Hawthorne clearly distinguishes between sins of passion and those of principle. Even Dimmesdale, traditional Puritan though he is, finally becomes aware of the difference. We are not, Hester, the worst sinners in the world. There is one worse than even the polluted priest! That old man’s revenge has been blacker than my sin. He has violated, in cold blood, the sanctity of a human heart. Thou and I, Hester, never did so.
Always more concerned with the consequences than with the cause of sin, Hawthorne to a remarkable extent anticipated Sigmund Freud’s theories of the effects of guilt. Hester, whose guilt is openly known, grows through her suffering into an extraordinarily compassionate and understanding woman, a complete person who is able to come to terms with all of life, including sin. Dimmesdale, who yearns for the relief of confession but hides his guilt to safeguard his role as pastor, is devoured internally. Again like Freud, Hawthorne recognized that spiritual turmoil may produce physical distress. Dimmesdale’s health fails and eventually he dies from no apparent cause other than guilt.
The characters in The Scarlet Letter are reminiscent of a number of Hawthorne’s shorter works. Dimmesdale bears similarities to Young Goodman Brown who, having once glimpsed the darker nature of humankind, must forevermore view humanity as corrupt and hypocritical. There are also resemblances between Dimmesdale and Parson Hooper in “The Minister’s Black Veil,” who continues to perform the duties of his calling with eloquence and compassion but is permanently separated from the company of men by the veil that he wears as a symbol of secret sin. Chillingworth shows resemblances to Ethan Brand, the limeburner who finds the unpardonable sin in his own heart: “The sin of an intellect that triumphed over the sense of brotherhood with man and reverence for God, and sacrificed everything to its mighty claims!”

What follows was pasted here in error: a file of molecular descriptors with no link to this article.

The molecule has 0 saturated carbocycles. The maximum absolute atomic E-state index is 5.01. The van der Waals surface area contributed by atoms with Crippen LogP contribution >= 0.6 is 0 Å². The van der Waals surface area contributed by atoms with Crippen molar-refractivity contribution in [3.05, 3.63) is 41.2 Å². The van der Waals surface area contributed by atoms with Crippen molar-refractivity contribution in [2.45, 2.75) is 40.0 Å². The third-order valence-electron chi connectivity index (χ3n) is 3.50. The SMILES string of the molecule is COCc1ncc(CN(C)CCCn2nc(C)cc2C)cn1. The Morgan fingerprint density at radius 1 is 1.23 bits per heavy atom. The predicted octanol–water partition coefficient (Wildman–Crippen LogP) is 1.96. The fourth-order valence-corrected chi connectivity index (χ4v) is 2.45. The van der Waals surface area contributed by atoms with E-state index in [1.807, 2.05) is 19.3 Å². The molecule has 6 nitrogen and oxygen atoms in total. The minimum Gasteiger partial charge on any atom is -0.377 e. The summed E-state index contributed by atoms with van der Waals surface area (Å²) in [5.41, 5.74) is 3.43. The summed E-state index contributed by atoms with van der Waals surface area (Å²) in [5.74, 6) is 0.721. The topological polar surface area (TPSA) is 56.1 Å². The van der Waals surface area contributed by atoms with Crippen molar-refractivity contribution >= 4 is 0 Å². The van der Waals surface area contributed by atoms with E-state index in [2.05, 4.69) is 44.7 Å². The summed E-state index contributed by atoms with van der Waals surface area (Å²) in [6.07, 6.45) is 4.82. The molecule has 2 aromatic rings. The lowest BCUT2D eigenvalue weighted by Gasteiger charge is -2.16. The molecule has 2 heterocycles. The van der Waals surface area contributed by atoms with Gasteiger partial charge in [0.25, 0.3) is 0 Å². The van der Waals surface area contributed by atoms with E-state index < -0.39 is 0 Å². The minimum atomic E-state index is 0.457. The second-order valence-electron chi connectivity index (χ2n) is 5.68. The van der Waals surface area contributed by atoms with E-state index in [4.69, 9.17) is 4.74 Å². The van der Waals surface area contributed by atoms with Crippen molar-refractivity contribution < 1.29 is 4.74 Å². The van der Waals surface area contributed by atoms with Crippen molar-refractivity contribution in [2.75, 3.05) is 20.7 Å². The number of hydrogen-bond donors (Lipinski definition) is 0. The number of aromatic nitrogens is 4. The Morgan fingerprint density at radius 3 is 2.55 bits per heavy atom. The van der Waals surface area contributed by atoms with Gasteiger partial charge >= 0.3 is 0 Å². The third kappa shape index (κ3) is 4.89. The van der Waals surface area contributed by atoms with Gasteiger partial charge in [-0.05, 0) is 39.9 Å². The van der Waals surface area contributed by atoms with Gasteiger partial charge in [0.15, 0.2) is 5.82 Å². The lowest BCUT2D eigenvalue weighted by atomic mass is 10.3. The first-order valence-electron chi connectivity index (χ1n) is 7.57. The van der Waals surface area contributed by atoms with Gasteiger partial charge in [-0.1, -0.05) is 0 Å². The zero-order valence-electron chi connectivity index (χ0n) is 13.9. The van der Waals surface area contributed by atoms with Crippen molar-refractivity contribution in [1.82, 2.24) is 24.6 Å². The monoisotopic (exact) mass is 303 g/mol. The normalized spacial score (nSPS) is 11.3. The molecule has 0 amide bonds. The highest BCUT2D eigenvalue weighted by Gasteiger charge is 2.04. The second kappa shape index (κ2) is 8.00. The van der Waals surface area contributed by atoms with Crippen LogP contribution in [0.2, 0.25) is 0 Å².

Hawthorne’s craftsmanship is splendidly demonstrated in The Scarlet Letter. The structure is carefully unified, with three crucial scenes—at the beginning, the middle, and the end of the action—taking place on the scaffold. The scarlet A itself is repeatedly entwined into the narrative as a symbol of sin and shame, as a reminder of Hester’s ability with the needle and her capability with people, and in Dimmesdale’s case, as evidence of the searing effects of secret guilt. Hawthorne often anticipates later developments with hints or forewarnings: There is, for example, the suggestion that Pearl lacks complete humanity, perhaps because she has never known great sorrow, but at the end of the story when Dimmesdale dies, Hawthorne writes, “as [Pearl’s] tears fell upon her father’s cheek, they were the pledge that she would grow up amid human joy and sorrow, nor forever do battle with the world, but be a woman in it.”
Hawthorne’s skill as a symbolist is fully in evidence. As one critic has noted, there is hardly a concrete object in the book that does not do double duty as a symbol, among them the scarlet letter, the sunlight that eludes Hester, the scaffold of public notice, the armor in which Hester’s shame and Pearl’s selfishness are distorted and magnified. The four main characters themselves serve as central symbols in this, the greatest allegory of a master allegorist.